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Asset managers struggle to find the right investors

Exposure to the right type of investors is the main challenge for agri asset managers when marketing their investment offerings, according to a recent poll of Agri Investor readers.

Exposure to the right type of investors is the main challenge for agri asset managers when marketing their investment offerings, according to a recent poll of Agri Investor readers.

14 out of 27 participants (52%) said that finding investors interested in the agricultural space was their biggest hurdle while 22 percent said that positioning projects within the wider investment market was the main challenge. Time pressure took 15 percent of the vote and internal resource constraints and other factors took 4 percent and 7 percent of the vote respectively.

The novel status of agriculture as an asset class for institutional investors and their consultants is a major hurdle to finding the right investors, according to a UK-based agriculture asset manager. “Consultants don’t brief their clients on investment areas they themselves don’t understand,” he said.

The size of agricultural investment offerings can also be limiting as they don’t fit with an institution’s large portfolio asset allocation. One large UK pension fund head reportedly quipped “If I can’t invest hundreds of millions at one time, it’s not worth doing.”

The popularity of deals such as the Co-operative’s £250 million ($401 million; €314 million) sale of its farm business to Wellcome Trust, which attracted a bid from a consortium of UK pension funds, and TIAA-CREF’s multi-billion dollar collective investment offering are good examples of how big deal sizes can attract demand.

Private individuals and family offices have warmed to the sector far more quickly than the majority of institutions. “Agricultural investment is being led by endowments, family offices and more forward-thinking and better-resourced institutional investors,” said Paul McMahon, co-founder and managing partners at SLM Partners, an Australian beef-focused manager. “But we expect interest to grow as the fundamentals underpinning this sector will be around for decades.”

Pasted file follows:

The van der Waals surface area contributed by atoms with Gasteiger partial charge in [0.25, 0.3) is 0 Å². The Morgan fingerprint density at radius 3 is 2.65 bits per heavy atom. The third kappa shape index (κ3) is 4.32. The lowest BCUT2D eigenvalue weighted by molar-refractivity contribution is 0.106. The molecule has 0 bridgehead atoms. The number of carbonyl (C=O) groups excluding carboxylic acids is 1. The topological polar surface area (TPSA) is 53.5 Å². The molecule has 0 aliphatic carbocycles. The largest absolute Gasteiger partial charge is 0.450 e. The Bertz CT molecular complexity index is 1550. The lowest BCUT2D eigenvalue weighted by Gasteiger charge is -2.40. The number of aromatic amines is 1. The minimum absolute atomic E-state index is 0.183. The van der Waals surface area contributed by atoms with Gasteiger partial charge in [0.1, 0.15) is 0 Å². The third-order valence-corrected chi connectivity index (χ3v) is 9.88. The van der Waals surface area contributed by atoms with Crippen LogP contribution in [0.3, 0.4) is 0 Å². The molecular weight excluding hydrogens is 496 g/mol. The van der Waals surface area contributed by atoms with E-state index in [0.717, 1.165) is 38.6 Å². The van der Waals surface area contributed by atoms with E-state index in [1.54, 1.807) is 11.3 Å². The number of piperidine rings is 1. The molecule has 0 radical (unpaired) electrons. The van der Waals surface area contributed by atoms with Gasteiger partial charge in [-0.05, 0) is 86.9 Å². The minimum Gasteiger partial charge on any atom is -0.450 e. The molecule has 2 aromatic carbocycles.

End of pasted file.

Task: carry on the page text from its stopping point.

Private capital also have fewer commitments to draw down capital in any time frame than institutions like pension funds and insurance companies that need to pay their liabilities, Ian Monks, an agricultural consultant at consultancy firm Bidwells, said.

But further education could help raise the asset class’s profile and highlight the plethora of opportunities available, from agtech to consumer good production, according to Smital Rambhai, head of agriculture at Futuregrowth Asset Management, a subsidiary of Old Mutual Asset Management.

“I think the agricultural sector has definitely been neglected by investors in the past,” he said. “It is not a well understood asset class by investors and continual education around the merits will over time change this. Agriculture in itself is very broad as an investment as one could invest in agribusinesses, farmland, storage businesses, agri logistics, agri working capital/finance businesses, to name a few.”


Don’t miss the Agri Investor Forum in Chicago on November 6-7, which provides a great opportunity to get exposure to the right type of investors, including Abu Dhabi Investment Authority, China Investment Corporation and Regents of the University of California.

For more details, click here.